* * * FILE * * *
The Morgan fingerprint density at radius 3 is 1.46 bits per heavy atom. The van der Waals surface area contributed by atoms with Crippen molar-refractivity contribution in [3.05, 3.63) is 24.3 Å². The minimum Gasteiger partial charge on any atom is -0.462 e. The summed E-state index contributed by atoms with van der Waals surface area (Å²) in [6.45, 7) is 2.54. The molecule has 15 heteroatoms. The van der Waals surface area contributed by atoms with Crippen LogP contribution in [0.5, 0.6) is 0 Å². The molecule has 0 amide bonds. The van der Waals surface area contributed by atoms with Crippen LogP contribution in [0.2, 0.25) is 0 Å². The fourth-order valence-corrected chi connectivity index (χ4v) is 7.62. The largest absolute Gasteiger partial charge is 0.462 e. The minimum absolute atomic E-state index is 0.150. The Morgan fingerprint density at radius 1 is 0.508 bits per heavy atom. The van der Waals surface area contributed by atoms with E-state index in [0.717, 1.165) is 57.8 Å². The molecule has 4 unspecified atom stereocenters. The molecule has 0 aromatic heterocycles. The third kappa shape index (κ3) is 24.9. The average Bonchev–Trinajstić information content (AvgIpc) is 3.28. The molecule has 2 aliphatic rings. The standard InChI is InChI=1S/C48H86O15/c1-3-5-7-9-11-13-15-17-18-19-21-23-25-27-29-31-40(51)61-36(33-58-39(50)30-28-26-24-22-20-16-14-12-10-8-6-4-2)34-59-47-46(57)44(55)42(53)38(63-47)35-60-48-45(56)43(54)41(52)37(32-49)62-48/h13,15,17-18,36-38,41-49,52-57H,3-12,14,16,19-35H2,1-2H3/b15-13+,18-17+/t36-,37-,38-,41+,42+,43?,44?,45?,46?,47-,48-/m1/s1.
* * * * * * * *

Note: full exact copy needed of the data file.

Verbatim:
The Morgan fingerprint density at radius 3 is 1.46 bits per heavy atom. The van der Waals surface area contributed by atoms with Crippen molar-refractivity contribution in [3.05, 3.63) is 24.3 Å². The minimum Gasteiger partial charge on any atom is -0.462 e. The summed E-state index contributed by atoms with van der Waals surface area (Å²) in [6.45, 7) is 2.54. The molecule has 15 heteroatoms. The van der Waals surface area contributed by atoms with Crippen LogP contribution in [0.5, 0.6) is 0 Å². The molecule has 0 amide bonds. The van der Waals surface area contributed by atoms with Crippen LogP contribution in [0.2, 0.25) is 0 Å². The fourth-order valence-corrected chi connectivity index (χ4v) is 7.62. The largest absolute Gasteiger partial charge is 0.462 e. The minimum absolute atomic E-state index is 0.150. The Morgan fingerprint density at radius 1 is 0.508 bits per heavy atom. The van der Waals surface area contributed by atoms with E-state index in [0.717, 1.165) is 57.8 Å². The molecule has 4 unspecified atom stereocenters. The molecule has 0 aromatic heterocycles. The third kappa shape index (κ3) is 24.9. The average Bonchev–Trinajstić information content (AvgIpc) is 3.28. The molecule has 2 aliphatic rings. The standard InChI is InChI=1S/C48H86O15/c1-3-5-7-9-11-13-15-17-18-19-21-23-25-27-29-31-40(51)61-36(33-58-39(50)30-28-26-24-22-20-16-14-12-10-8-6-4-2)34-59-47-46(57)44(55)42(53)38(63-47)35-60-48-45(56)43(54)41(52)37(32-49)62-48/h13,15,17-18,36-38,41-49,52-57H,3-12,14,16,19-35H2,1-2H3/b15-13+,18-17+/t36-,37-,38-,41+,42+,43?,44?,45?,46?,47-,48-/m1/s1.